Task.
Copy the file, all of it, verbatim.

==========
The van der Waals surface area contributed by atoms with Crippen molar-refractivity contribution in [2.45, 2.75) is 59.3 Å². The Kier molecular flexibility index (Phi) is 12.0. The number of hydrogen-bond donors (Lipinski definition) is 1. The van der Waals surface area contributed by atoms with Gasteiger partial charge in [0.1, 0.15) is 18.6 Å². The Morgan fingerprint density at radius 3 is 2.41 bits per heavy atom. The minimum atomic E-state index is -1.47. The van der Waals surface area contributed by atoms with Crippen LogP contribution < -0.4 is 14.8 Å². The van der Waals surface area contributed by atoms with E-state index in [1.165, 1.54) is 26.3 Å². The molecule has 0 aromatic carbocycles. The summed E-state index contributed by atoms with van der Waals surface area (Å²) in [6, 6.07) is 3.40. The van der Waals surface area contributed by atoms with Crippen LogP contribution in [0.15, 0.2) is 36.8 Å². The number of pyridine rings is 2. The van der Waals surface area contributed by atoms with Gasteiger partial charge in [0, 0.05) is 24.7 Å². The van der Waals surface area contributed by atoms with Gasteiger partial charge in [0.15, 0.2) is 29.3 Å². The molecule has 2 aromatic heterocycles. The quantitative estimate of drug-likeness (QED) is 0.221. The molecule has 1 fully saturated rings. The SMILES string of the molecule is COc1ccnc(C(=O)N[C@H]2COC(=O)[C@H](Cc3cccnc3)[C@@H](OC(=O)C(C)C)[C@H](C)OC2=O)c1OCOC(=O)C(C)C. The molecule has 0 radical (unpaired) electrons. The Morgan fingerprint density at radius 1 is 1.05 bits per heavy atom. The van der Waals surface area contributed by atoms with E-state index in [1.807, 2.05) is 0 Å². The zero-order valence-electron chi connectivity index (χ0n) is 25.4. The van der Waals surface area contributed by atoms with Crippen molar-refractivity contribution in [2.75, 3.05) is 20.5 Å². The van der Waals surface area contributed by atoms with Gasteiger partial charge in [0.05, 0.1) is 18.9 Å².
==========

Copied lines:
The van der Waals surface area contributed by atoms with Crippen molar-refractivity contribution in [2.45, 2.75) is 59.3 Å². The Kier molecular flexibility index (Phi) is 12.0. The number of hydrogen-bond donors (Lipinski definition) is 1. The van der Waals surface area contributed by atoms with Gasteiger partial charge in [0.1, 0.15) is 18.6 Å². The Morgan fingerprint density at radius 3 is 2.41 bits per heavy atom. The minimum atomic E-state index is -1.47. The van der Waals surface area contributed by atoms with Crippen LogP contribution < -0.4 is 14.8 Å². The van der Waals surface area contributed by atoms with E-state index in [1.165, 1.54) is 26.3 Å². The molecule has 0 aromatic carbocycles. The summed E-state index contributed by atoms with van der Waals surface area (Å²) in [6, 6.07) is 3.40. The van der Waals surface area contributed by atoms with Crippen LogP contribution in [0.15, 0.2) is 36.8 Å². The number of pyridine rings is 2. The van der Waals surface area contributed by atoms with Gasteiger partial charge in [0, 0.05) is 24.7 Å². The van der Waals surface area contributed by atoms with Gasteiger partial charge in [0.15, 0.2) is 29.3 Å². The molecule has 2 aromatic heterocycles. The quantitative estimate of drug-likeness (QED) is 0.221. The molecule has 1 fully saturated rings. The SMILES string of the molecule is COc1ccnc(C(=O)N[C@H]2COC(=O)[C@H](Cc3cccnc3)[C@@H](OC(=O)C(C)C)[C@H](C)OC2=O)c1OCOC(=O)C(C)C. The molecule has 0 radical (unpaired) electrons. The Morgan fingerprint density at radius 1 is 1.05 bits per heavy atom. The van der Waals surface area contributed by atoms with E-state index in [1.807, 2.05) is 0 Å². The zero-order valence-electron chi connectivity index (χ0n) is 25.4. The van der Waals surface area contributed by atoms with Crippen molar-refractivity contribution in [2.75, 3.05) is 20.5 Å². The van der Waals surface area contributed by atoms with Gasteiger partial charge in [0.05, 0.1) is 18.9 Å².